open access

Vol 52, No 4 (2021)
Review article
Published online: 2021-08-31
Submitted: 2021-07-08
Accepted: 2021-07-14
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Myeloid/lymphoid neoplasms with eosinophilia: clinical picture and therapeutic approaches

Grzegorz Helbig1
DOI: 10.5603/AHP.2021.0053
·
Acta Haematol Pol 2021;52(4):272-277.
Affiliations
  1. Department of Hematology and Bone Marrow Transplantation, Medical School of Silesia, Silesian Medical University, Katowice, Poland

open access

Vol 52, No 4 (2021)
REVIEW ARTICLE
Published online: 2021-08-31
Submitted: 2021-07-08
Accepted: 2021-07-14

Abstract

Myeloid/lymphoid neoplasms with eosinophilia (M/Leo) and tyrosine kinase (TK) fusion genes constitute a separate category within the 2016 World Health Organization (WHO) classification. All these are characterized by blood or tissue eosinophilia and the presence of a unique genetic abnormality. M/Leo may have diverse clinical manifestations with variable response to TK inhibitors (TKI). PDGFRA-rearranged neoplasms (usually with detectable FIP1L1-PDGFRA) are found to be extremely sensitive to low dose of imatinib (IM at 100 mg daily) with nearly 100% hematological complete response rate. Moreover, >90% of IM treated patients may achieve long-term molecular response. IM discontinuation may result in sustained remission in c.50–60% of patients. An excellent response to IM (but at 400 mg/day) was also demonstrated for patients with PDGFRB rearrangements, but trials on IM cessation were not attempted. The FGFR1-rearranged neoplasms are associated with an aggressive disease course and allogeneic stem cell transplantation (allo-SCT) is the only potentially curative approach. Participation in clinical trials should be recommended. Recently, pemigatinib was found to be effective in a proportion of FGFR1-rearranged individuals. An aggressive outcome with rapid blast transformation is also characteristic for the JAK2-rearranged neoplasms. These patients should be included in clinical trials or attempted with ruxolitinib or fedratinib as a ‘bridge’ to allo-SCT. A new category of neoplasms with eosinophilia and FLT3 and ABL1 rearrangements has not yet been incorporated into the WHO 2016 classification. The prognosis is poor with a tendency to evolve into resistant acute leukemia. The treatment includes TKI with known activity against FLT3/ABL1 followed by allo-SCT.

Abstract

Myeloid/lymphoid neoplasms with eosinophilia (M/Leo) and tyrosine kinase (TK) fusion genes constitute a separate category within the 2016 World Health Organization (WHO) classification. All these are characterized by blood or tissue eosinophilia and the presence of a unique genetic abnormality. M/Leo may have diverse clinical manifestations with variable response to TK inhibitors (TKI). PDGFRA-rearranged neoplasms (usually with detectable FIP1L1-PDGFRA) are found to be extremely sensitive to low dose of imatinib (IM at 100 mg daily) with nearly 100% hematological complete response rate. Moreover, >90% of IM treated patients may achieve long-term molecular response. IM discontinuation may result in sustained remission in c.50–60% of patients. An excellent response to IM (but at 400 mg/day) was also demonstrated for patients with PDGFRB rearrangements, but trials on IM cessation were not attempted. The FGFR1-rearranged neoplasms are associated with an aggressive disease course and allogeneic stem cell transplantation (allo-SCT) is the only potentially curative approach. Participation in clinical trials should be recommended. Recently, pemigatinib was found to be effective in a proportion of FGFR1-rearranged individuals. An aggressive outcome with rapid blast transformation is also characteristic for the JAK2-rearranged neoplasms. These patients should be included in clinical trials or attempted with ruxolitinib or fedratinib as a ‘bridge’ to allo-SCT. A new category of neoplasms with eosinophilia and FLT3 and ABL1 rearrangements has not yet been incorporated into the WHO 2016 classification. The prognosis is poor with a tendency to evolve into resistant acute leukemia. The treatment includes TKI with known activity against FLT3/ABL1 followed by allo-SCT.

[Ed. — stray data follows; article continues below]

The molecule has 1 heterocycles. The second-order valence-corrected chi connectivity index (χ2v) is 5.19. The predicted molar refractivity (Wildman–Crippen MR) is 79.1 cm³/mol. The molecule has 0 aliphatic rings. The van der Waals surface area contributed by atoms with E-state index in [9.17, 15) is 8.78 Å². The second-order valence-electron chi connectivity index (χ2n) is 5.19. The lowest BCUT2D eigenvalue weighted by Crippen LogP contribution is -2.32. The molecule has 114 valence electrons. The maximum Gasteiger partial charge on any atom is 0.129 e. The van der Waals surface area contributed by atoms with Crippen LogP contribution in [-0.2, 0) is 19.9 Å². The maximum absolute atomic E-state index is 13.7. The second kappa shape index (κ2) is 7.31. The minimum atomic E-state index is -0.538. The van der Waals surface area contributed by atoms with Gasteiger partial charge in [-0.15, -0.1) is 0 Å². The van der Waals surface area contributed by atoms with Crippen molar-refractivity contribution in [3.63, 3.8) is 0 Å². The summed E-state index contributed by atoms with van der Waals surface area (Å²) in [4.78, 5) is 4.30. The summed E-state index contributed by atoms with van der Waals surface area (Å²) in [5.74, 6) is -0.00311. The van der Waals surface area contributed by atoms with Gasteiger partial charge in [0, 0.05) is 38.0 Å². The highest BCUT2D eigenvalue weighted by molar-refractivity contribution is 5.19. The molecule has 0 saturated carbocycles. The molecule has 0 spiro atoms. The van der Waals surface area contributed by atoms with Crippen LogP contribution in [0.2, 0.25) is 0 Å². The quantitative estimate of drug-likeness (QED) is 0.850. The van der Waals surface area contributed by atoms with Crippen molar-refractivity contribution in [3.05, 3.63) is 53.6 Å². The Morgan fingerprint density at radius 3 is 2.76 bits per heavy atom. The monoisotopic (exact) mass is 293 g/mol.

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Keywords

myeloid, lymphoid, neoplasms, eosinophilia, PDGFRA, PDGFRB, FGFR1, JAK2, FLT3, ABL1, imatinib, treatment

About this article
Title

Myeloid/lymphoid neoplasms with eosinophilia: clinical picture and therapeutic approaches

Journal

Acta Haematologica Polonica

Issue

Vol 52, No 4 (2021)

Article type

Review article

Pages

272-277

Published online

2021-08-31

DOI

10.5603/AHP.2021.0053

Bibliographic record

Acta Haematol Pol 2021;52(4):272-277.

Keywords

myeloid
lymphoid
neoplasms
eosinophilia
PDGFRA
PDGFRB
FGFR1
JAK2
FLT3
ABL1
imatinib
treatment

Authors

Grzegorz Helbig

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